Friday, July 8, 2011
Report: Decline in Tablet Shipments
"Although media tablet sales were not as high as expected in 1Q11 due to slower consumer demand, overall economic conditions, and supply-chain constraints, we believe... the market will sell close to 53 million units for the year and continue to grow long-term," said Jennifer Song, a research analyst at IDC.
Tablet shipments are tanking, but the future looks bright, according to new data Relevant Products/Services from IDC. The firm is reporting that worldwide media tablet Relevant Products/Services shipments dipped a significant 28 percent in the first quarter of 2011 to 7.2 million units. But the firm has raised its shipment forecast for 2011 to 53.5 million units, up from 50.4 million.
IDC reports demand for tablets may not be quite as strong as media hype suggests, and notes the e-reader market saw a similar seasonal dip. E-reader shipments declined by 3.3 million in the first quarter. However, IDC said, e-readers saw a 105 percent year-over-year growth as the devices continue to grow.
"Like the PC Relevant Products/Services market, media tablets had a bit of a challenging quarter in Q1, as concerns about general macroeconomic issues and the post-holiday letdown took a toll on demand," said Bob O'Donnell, vice president, of Clients and Displays at IDC. "We expect the rest of the year to be much stronger, but we believe vendors who continue to focus on the telco channel for distribution will face serious challenges."
The iPad Relevant Products/Services 2 Effect
Apple recently launched the iPad 2 with strong success, but other tablets have struggled to find a sweet spot among consumers. Still, even Apple's shipments were down in the first quarter -- in fact, shipments were well below expectations. IDC attributes the dip to supply Relevant Products/Services chain hiccups on screens as well as the pre-release announcement of the iPad 2 several weeks before its actual availability.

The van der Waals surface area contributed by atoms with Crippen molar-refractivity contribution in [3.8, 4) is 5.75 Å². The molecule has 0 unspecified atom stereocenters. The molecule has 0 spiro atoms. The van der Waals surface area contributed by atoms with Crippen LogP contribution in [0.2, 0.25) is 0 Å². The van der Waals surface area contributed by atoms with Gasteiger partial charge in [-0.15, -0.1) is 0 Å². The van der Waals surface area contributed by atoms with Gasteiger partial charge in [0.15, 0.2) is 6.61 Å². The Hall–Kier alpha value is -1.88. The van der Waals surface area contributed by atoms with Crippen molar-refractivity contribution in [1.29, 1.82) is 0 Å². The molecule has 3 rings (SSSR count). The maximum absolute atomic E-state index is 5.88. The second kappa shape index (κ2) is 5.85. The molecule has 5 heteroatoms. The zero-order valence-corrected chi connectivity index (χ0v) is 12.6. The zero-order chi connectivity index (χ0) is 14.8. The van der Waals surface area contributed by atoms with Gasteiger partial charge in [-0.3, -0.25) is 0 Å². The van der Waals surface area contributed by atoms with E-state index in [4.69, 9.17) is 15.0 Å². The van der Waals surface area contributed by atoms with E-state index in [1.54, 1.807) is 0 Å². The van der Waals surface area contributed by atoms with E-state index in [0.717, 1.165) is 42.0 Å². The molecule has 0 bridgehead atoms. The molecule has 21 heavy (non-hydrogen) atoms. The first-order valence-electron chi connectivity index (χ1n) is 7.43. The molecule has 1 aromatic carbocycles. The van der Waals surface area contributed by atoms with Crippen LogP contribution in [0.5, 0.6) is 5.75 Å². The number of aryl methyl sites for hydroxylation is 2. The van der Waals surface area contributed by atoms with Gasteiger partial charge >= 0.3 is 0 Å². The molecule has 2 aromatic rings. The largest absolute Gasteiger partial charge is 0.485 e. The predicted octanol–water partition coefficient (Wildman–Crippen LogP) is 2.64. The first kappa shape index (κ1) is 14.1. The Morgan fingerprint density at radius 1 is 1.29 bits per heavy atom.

Meanwhile, mobile Relevant Products/Services phone vendors, like Samsung and Motorola, found moderate success with their telco carriers distribution strategy. Nevertheless, sales were stymied by many consumers' unwillingness to sign up for the 3G/4G data plans that the carriers typically require along with these devices, IDC reported.
On the e-reader front, Barnes & Noble's Color Nook helped the company to take the lead in the e-reader market for the first time. Amazon's Kindle was second, but IDC said the lack of a color offering has clearly impacted the company's previous dominance in the e-rseader market. IDC forecasts the worldwide e-reader market to ship 16.2 million units in 2011, a 24 percent increase over 2010.
"Although media tablet sales were not as high as expected in 1Q11 due to slower consumer demand, overall economic conditions, and supply-chain constraints, we believe with the entrance of competitive new devices in second half of 2011, the market will sell close to 53 million units for the year and continue to grow long-term," said Jennifer Song, a research analyst at IDC.
Up or Down?
But some analysts are questioning the way IDC calculates its forecasts. Actual numbers are not supporting future forecasts, according to Rob Enderle, principal analyst at The Enderle Group.
"This showcases the nature of IDC. IDC is a firm that is funded largely by industry players. This isn't a firm that is funded by buyers. It's funded by sellers. If you sell numbers that show declining forecasts, people won't buy the reports," Enderle said.
"They know that they've got to show rosy forecasts in order to get people to invest in their services and so that's where you get this discord. When you see a dichotomy like this, one where numbers are going up on one hand but actual numbers are dropping on the other, you really do want to start questioning the forecast."